Pam Gravy's dancing panda

Real, screw-with-your-head magic in Vegas, and Trey Parker is Neil Diamond.


David Goodman
June 2, 2000 6:39PM (UTC)

Dear Button,

It was Pam Brady's birthday last week (Pam's one of the "South Park" writers), so where else could we go but Vegas? We couldn't simply have cake and ice cream. For Pam, ultrashenanigans had to ensue. And that could mean only one thing: Caesar's Magical Empire.

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The cheese factor was high as our mysterious, robed maitre d' guided us into a circular room and began speaking in sync with recorded music and cued flames. Suddenly, the ceiling began to rise, climbing farther and ... No, wait! The floor was actually dropping! They fooled us!

That's how the evening went. You never knew what was coming next. And after several carafes of vino, my eyes were even less attuned to the world around me. No matter, it made the magic much better.

After a sit-down dinner and magic show, we were led off to see several other performers. First was Sophie the fire-eater. Dressed in what would best be described as a Roman bikini, she did much to boost our morale. But then she accidentally spit her flame goo onto Kyle.

The next act was a snorefest -- a guy in a tux made apparently unbroken metal rings attach to and detach from each other. Plus, he didn't have a hot assistant. The last act, however, did.

Her name was Stacy, but I shall always call her Dream Stacy. Although she never responded (in words) to my shouted proposal of marriage, nor to my cries of warning as she climbed into various contraptions of magical apparatus with the prospect of being cut in half and run through with swords, I would like to believe she was comforted hearing my sweet voice calling from the darkness.

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Needless to say, all this magic gave the group a powerful thirst. But before we could reach the Forum bar, we were cornered by Apollo, an employee of the Magical Empire who, although he had the night off, was hanging around at work. Once he found out who we were, he tagged along until after the show and then did some tricks for Pam on her special day.

Well, I had been watching the other magicians closely, and my eyes were quick enough to figure out the tricks. So I thought catching Apollo would be easy, since we were standing in a circle around him. I was wrong. Each new trick baffled us. Finally Pam shouted, "Apollo, stop fucking with my head!"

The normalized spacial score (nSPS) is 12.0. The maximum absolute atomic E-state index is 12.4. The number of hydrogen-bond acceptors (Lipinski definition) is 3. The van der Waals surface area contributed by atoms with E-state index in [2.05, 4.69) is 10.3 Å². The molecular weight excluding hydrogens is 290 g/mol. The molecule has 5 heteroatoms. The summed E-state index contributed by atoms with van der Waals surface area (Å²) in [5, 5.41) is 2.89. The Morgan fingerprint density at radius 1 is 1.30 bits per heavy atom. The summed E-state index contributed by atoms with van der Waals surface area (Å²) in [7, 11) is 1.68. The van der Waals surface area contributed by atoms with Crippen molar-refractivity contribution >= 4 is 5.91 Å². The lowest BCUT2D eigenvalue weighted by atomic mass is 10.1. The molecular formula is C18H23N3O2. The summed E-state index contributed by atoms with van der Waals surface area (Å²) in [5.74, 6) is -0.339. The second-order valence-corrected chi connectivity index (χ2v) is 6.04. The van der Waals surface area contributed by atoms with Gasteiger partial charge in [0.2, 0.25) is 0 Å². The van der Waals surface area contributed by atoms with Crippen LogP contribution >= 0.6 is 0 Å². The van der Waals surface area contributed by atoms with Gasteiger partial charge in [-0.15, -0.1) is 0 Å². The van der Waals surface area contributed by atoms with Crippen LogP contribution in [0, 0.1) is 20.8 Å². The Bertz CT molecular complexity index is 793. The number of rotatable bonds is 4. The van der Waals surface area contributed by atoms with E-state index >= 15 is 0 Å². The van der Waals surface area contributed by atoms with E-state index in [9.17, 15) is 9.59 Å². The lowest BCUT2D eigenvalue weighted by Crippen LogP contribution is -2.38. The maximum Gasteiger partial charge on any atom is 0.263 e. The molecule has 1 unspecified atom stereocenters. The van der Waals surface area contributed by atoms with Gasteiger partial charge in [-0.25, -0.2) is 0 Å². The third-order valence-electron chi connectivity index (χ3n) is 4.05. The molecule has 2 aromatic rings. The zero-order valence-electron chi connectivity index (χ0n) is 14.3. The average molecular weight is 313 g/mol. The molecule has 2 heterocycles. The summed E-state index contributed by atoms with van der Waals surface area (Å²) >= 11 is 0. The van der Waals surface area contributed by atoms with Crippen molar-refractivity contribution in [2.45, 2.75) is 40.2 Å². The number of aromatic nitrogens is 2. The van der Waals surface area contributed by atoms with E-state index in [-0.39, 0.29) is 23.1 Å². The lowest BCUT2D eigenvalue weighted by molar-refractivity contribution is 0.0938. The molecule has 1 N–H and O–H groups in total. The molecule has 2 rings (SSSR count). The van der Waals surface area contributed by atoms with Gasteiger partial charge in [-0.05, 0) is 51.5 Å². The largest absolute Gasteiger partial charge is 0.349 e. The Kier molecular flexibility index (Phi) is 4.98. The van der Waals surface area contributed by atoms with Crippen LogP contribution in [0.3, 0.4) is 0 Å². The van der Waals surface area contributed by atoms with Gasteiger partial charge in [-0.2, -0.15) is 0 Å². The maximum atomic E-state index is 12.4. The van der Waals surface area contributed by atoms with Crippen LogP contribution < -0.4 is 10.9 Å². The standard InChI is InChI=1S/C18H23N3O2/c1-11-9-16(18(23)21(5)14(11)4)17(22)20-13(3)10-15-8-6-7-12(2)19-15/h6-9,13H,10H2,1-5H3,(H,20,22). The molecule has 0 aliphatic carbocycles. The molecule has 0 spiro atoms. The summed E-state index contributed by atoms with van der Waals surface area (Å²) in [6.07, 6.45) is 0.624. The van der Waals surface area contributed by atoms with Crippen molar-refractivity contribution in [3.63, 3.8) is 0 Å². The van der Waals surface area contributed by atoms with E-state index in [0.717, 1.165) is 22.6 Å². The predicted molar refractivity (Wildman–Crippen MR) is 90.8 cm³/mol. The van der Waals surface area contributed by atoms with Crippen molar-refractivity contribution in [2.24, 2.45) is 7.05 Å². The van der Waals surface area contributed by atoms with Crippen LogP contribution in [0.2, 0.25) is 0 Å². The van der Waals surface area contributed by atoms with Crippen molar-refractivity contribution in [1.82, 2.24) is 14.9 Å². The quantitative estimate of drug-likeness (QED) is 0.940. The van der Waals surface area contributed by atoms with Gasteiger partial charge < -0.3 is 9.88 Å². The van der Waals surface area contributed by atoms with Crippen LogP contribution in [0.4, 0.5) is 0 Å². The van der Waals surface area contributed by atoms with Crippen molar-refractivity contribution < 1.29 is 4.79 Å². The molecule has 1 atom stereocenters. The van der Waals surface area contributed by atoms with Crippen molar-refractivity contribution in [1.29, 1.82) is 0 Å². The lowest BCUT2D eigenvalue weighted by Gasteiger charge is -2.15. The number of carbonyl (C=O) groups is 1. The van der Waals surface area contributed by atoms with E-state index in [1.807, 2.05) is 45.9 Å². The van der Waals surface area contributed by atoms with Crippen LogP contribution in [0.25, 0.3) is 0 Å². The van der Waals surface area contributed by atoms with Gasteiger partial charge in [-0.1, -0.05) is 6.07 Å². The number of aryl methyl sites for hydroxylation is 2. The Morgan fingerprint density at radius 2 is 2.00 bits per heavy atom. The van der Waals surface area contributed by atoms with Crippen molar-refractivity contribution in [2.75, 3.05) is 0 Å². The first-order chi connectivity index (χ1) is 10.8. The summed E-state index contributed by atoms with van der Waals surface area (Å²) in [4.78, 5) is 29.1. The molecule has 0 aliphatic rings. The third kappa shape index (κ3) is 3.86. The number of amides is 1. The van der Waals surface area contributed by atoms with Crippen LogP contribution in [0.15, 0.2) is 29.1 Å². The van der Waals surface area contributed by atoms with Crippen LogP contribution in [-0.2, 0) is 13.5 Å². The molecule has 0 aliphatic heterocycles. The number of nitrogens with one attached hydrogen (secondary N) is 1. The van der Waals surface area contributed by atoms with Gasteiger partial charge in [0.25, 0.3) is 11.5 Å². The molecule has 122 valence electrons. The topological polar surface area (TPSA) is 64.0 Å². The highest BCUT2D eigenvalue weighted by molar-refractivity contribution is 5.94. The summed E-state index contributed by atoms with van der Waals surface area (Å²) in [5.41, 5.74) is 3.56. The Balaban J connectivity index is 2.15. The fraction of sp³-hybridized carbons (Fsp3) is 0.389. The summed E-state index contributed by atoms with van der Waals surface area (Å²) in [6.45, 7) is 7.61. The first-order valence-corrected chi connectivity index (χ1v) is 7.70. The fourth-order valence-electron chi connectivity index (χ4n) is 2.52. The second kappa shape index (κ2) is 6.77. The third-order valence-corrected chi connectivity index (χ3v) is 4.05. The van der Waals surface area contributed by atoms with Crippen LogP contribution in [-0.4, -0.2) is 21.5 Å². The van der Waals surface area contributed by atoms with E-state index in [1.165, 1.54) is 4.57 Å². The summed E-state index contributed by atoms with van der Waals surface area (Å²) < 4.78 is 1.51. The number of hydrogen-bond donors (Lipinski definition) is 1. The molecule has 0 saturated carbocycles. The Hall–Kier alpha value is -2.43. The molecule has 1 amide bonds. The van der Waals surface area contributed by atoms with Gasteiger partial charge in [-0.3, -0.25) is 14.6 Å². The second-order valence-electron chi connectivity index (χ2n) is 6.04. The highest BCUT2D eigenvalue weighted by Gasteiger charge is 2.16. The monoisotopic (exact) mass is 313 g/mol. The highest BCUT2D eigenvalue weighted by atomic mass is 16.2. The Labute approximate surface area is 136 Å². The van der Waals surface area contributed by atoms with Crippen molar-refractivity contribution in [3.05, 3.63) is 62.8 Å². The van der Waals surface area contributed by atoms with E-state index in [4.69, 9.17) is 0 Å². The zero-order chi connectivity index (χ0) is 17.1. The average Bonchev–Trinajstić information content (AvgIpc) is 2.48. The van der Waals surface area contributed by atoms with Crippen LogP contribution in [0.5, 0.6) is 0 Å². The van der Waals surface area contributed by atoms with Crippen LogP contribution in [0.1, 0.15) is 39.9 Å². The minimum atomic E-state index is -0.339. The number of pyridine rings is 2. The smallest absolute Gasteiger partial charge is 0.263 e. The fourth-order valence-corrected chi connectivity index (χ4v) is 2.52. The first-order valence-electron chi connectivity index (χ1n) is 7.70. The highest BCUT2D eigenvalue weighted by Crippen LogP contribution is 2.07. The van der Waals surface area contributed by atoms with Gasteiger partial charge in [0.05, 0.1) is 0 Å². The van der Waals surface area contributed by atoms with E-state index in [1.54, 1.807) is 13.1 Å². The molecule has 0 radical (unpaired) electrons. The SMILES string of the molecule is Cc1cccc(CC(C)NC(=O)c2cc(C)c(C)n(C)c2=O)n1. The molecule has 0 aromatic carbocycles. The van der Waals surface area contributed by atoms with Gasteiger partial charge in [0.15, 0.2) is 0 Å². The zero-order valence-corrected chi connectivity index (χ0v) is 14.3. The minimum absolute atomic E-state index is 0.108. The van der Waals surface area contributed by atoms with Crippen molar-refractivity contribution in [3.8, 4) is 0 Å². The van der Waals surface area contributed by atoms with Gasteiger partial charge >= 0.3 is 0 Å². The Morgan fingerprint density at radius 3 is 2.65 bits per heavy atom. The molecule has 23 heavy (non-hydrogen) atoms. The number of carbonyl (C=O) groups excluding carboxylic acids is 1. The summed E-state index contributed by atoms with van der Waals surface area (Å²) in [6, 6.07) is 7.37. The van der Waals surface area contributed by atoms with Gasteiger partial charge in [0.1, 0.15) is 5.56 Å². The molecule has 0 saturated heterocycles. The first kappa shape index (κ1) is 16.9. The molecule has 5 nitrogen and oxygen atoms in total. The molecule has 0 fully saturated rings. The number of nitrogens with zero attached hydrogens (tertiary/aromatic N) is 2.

Trey Parker was also blown away and quietly asked me to get $200 out of his wallet -- a tip for Apollo. I took out two Ben Franklins and folded them in my palm. Then Apollo did some amazing trick, and we all howled in disbelief.

"Noooo!" Trey shouted. Then he leaned over to me: "Make it $300!" Another great trick. "Noooo! Make it $400!" And on and on.

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Let's just say Apollo had a pretty good night.

But the chaos had just begun. After retiring to the Forum bar to recover from the mind screwing Apollo had just given us, we slowed things down with a traditional gift exchange. However, a new zenith of mayhem was just around the corner. After the last package was opened, a squeaky little song began to play over the bar's P.A. system. It started in low, then it started to grow.

It was a birthday song for Pam that Kyle had recorded and sped up so it would sound like Alvin and the Chipmunks. Pam looked around in a daze, not certain what the song was or where it was coming from, but certain from the looks on all the faces around her that shit was about to go down.

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Pam scanned the room, nervously anticipating whatever it was we had up our sleeves. Then she caught sight of it, and her head fell off. From behind the bar came a dancing midget in a panda suit whom Trey had flown in from Los Angeles. Everyone but Pam knew it was coming, but no one could believe it when it actually happened. Around and around the Panda bear danced as Pam held her head in disbelief.

Well, that's where we all figured the night would peak out, and we breathed a collective sigh of relief as we dabbed away the last tears of laughter. However, Mr. Parker was just getting started.

Trey had put away some scotch throughout the evening and was feeling particularly saucy. So when someone from the band performing at the Forum bar jokingly asked if anyone in our group could sing, Trey jumped onstage and whipped out Neil Diamond's "I Am, I Said." I laughed so hard I had to turn away, only to see the entire casino floor gathered around the bar to watch.

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Love,

David

P.S. I think I got the whole "girl, boy, dating, love, relationship" issue resolved. Trey and I were watching an HBO documentary called "Hookers and Tricks: Trick or Treat," which detailed the lives of several prostitutes and regular johns. Frankly, it was the last place I expected to find such a nugget of wisdom. But sure enough, a little over halfway through, the filmmaker is in a strip club doing some interviews and asks this big black guy in dreads and overalls, "What's the difference between love and love?

Without missing a beat, the guy replies: "Love is a motherfucker. But love, that's butt naked and a cheese sandwich!"

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Truer words were never spoken.


David Goodman

David Goodman, like Steven Spielberg before him, grew up in Haddonfield, N.J. He writes for "South Park" and is the editor of bluelawn.com.

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